was perfectly paired with his deep soul infused growling pitch. Practically
operatic in tone.
yet in a more reflective mood that began slowly as the emotional level
increased incrementally was the most famous song in the show.
Perfectly hitting all the levels of emotion singer Ledisi essayed the role of
aging Sonja singing "The Oldest Profession" on an empty stage.
This was one of the few genuine moments that gave the audience what the entire
production lacked....A real emotional rollercoaster that encapsulated her
aging tortured soul. If the new revision had more of what these two
performers displayed onstage this Life would have be a revelation.
What traditionally saves a musical is the choreography (Ac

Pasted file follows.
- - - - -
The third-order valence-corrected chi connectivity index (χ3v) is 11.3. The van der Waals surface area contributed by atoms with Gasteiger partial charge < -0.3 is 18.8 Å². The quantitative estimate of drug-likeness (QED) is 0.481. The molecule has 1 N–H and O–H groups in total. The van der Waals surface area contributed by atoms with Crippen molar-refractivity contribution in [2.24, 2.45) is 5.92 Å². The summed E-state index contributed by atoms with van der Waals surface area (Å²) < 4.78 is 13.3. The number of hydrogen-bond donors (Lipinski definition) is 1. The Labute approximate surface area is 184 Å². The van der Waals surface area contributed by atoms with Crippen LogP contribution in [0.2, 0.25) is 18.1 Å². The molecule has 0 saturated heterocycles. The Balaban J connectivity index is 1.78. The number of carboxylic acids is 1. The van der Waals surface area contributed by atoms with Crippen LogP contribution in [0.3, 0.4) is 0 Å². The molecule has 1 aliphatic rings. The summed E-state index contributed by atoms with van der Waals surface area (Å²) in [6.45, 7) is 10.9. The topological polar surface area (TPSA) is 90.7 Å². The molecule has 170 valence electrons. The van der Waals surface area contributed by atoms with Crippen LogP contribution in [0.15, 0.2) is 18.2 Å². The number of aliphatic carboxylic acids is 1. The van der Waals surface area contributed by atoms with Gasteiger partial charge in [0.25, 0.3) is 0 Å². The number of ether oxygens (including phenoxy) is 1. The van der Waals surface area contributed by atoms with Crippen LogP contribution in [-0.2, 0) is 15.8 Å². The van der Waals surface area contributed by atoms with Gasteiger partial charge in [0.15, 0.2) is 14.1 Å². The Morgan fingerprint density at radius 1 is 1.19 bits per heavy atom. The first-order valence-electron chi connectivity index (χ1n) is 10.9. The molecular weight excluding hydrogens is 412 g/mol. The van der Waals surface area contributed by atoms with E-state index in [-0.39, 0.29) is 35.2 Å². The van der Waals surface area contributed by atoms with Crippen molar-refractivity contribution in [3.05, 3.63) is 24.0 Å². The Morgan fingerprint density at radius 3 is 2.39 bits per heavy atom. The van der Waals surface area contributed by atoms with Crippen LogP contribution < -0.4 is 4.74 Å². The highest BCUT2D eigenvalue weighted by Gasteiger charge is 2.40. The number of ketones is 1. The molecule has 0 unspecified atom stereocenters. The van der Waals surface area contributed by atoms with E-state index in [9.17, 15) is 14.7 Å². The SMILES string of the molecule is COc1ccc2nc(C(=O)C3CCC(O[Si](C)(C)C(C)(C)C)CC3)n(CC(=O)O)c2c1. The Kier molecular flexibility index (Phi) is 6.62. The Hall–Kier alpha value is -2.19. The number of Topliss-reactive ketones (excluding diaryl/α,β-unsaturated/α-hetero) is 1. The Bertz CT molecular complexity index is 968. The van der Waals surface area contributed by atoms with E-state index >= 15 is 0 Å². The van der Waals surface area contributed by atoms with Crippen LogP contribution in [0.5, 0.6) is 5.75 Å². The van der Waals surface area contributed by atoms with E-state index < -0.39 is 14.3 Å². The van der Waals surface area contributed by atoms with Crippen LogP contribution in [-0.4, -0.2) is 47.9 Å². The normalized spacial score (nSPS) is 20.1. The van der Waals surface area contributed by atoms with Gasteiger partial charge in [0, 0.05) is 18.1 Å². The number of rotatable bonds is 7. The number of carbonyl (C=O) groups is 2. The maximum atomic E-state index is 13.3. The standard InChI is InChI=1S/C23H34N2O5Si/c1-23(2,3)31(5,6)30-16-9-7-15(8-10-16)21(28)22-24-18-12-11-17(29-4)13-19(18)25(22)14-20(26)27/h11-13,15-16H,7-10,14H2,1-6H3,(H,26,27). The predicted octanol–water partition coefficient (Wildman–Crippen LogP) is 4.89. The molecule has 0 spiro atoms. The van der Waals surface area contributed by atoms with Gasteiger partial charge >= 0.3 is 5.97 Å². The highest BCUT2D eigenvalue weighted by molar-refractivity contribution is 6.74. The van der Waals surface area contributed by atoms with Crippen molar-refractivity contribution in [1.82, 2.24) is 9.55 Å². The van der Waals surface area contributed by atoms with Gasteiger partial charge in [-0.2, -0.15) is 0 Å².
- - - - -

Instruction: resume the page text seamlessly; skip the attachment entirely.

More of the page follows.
Ciulla) and the costumes (Anita Yavich) -the "look" of the show.
I am about to confess may be considered unprofessional, but I felt a pang of
discomfort as we were introduced to the cast, both the dancers and the main
characters, were to me singularly unattractive.
the costumes were reminiscent of the day they didn't enhance any of the
characters, and those huge afro wigs were off putting to me though probably
Mykal Kilgor and cast
the "chorus line" looked like something out of Barnum's circus of
it was hard to empathize with JoJo, pimp/lover (Mykal Kilgor) or that skinny
blonde "innocent" (Erika Olsen) just off the train who suddenly
became more of a pro reveling in joining the "Life".
you able to transcend their "look"?
DS: I actually enjoyed the retro look of the hair and costume
design. It was rather funky and tried a bit too hard to get the look of the
times, but if you glance at the films and advertisements of the timeframe
it does seem the couture is on point. Rather than distract the costumes